Government Agency Job Satisfaction at Lowest Point in Decade
A new survey of federal government workers found that job satisfaction and commitment levels to be at the lowest points in a decade.
According to the annual "Best Places to Work in the Federal Government," the government-wide job satisfaction score fell from 64% in 2011 to 60.8% in 2012. The 3.2-point drop "is the largest change in the history of the rankings."
The survey found that 77.3% of government employees say they value their agencies’ missions, but number fell from 2011 as well.
The Department of Homeland Security "was the lowest-ranked large agency" -- only 52.9% of employees there were satisfied with their jobs. The Department of Veterans Affairs followed, ranking 18th out of 19 large agencies.
Max Collier, the assistant director of a VA community liaison program, told the Washington Post the agency had "a lot of issues and problems."
Max Stier, president of the partnership that conducts the survey, told the Washington Post that these numbers reflected a "failure of management,”at many government agencies.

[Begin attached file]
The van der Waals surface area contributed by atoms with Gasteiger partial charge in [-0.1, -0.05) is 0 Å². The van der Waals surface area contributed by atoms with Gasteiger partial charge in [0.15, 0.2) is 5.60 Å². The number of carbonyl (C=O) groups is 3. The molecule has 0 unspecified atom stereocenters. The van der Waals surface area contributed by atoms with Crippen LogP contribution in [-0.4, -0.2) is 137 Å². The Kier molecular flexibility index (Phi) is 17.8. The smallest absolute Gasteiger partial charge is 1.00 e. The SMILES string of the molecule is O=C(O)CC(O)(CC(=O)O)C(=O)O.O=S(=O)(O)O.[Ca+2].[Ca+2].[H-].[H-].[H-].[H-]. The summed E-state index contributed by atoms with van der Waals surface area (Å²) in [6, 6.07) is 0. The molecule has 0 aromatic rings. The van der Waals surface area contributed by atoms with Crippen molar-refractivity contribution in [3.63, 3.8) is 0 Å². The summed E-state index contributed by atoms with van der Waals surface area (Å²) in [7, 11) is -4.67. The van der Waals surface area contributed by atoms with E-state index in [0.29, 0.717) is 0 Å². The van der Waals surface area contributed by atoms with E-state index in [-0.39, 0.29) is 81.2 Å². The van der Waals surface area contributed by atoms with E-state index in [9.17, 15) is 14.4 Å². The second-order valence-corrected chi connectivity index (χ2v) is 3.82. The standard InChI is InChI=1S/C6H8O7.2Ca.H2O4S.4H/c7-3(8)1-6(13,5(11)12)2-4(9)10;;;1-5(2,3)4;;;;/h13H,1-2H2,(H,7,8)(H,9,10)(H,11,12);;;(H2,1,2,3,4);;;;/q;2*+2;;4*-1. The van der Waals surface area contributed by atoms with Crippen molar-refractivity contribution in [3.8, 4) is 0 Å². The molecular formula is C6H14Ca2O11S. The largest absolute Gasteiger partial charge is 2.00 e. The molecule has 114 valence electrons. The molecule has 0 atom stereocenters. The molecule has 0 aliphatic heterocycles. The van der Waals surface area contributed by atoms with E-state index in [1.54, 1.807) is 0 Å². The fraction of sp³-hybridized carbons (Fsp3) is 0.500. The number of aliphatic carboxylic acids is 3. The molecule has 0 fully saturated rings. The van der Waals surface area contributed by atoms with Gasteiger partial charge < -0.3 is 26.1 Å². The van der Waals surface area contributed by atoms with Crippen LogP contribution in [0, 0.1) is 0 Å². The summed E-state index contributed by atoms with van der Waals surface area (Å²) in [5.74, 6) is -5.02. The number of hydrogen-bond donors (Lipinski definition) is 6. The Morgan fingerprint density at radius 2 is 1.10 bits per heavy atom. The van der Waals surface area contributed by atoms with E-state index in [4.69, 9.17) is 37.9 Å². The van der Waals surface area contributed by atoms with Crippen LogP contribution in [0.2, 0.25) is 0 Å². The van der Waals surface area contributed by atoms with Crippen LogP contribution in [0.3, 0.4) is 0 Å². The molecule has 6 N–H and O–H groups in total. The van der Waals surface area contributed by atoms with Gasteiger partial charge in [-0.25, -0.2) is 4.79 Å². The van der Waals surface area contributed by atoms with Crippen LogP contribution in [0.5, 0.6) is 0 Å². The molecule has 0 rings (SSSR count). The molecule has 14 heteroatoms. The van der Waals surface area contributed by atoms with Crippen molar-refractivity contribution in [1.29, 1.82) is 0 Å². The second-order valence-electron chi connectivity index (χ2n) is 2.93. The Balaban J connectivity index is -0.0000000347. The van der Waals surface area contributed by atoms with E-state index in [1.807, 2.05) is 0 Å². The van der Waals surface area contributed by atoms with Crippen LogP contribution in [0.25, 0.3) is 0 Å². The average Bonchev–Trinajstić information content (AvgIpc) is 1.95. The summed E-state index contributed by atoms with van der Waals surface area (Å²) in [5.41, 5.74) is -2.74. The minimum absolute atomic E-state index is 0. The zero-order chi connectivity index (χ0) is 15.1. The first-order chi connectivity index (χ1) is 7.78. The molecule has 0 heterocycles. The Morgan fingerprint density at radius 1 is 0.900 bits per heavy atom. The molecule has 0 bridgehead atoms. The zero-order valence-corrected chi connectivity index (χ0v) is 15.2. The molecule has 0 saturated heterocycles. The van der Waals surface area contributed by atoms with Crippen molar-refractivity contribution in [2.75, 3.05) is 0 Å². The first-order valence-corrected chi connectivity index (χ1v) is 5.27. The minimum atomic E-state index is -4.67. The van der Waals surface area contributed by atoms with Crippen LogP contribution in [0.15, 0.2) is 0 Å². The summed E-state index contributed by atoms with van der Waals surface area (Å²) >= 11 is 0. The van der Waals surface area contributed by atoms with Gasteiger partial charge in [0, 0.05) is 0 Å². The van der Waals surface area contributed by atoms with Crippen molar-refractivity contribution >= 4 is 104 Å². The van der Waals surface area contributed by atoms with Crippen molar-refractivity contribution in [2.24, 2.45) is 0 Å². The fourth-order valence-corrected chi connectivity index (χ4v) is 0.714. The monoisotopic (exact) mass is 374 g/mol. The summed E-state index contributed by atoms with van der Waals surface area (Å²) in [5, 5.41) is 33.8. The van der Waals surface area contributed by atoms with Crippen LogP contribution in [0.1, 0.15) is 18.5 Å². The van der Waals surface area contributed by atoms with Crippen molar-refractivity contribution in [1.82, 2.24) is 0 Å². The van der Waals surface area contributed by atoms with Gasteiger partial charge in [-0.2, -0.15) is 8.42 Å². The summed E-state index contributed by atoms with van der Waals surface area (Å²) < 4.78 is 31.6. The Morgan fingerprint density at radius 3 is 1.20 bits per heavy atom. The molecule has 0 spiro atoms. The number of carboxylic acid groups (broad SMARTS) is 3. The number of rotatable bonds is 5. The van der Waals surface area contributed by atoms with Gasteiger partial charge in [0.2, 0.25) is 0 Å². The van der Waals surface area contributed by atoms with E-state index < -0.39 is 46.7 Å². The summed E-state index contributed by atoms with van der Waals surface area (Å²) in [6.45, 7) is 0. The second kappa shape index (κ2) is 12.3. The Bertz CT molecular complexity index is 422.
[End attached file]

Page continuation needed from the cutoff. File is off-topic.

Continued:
Of the large agencies, the Department of Veterans Affairs and the Department of Justice experienced the biggest decreases in satisfaction. Among mid-size agencies, the National Labor Relations Board experienced the biggest decrease in employee satisfaction from last year. And of small agencies, the Federal Maritime Commission and the Office of the U.S. Trade Representative had the largest declines in employee satisfaction.
There are some agencies where morale is high. NASA ranked as the best place to work in the government, followed by the intelligence community, the State Department, the Commerce Department, and the Environmental Protection Agency.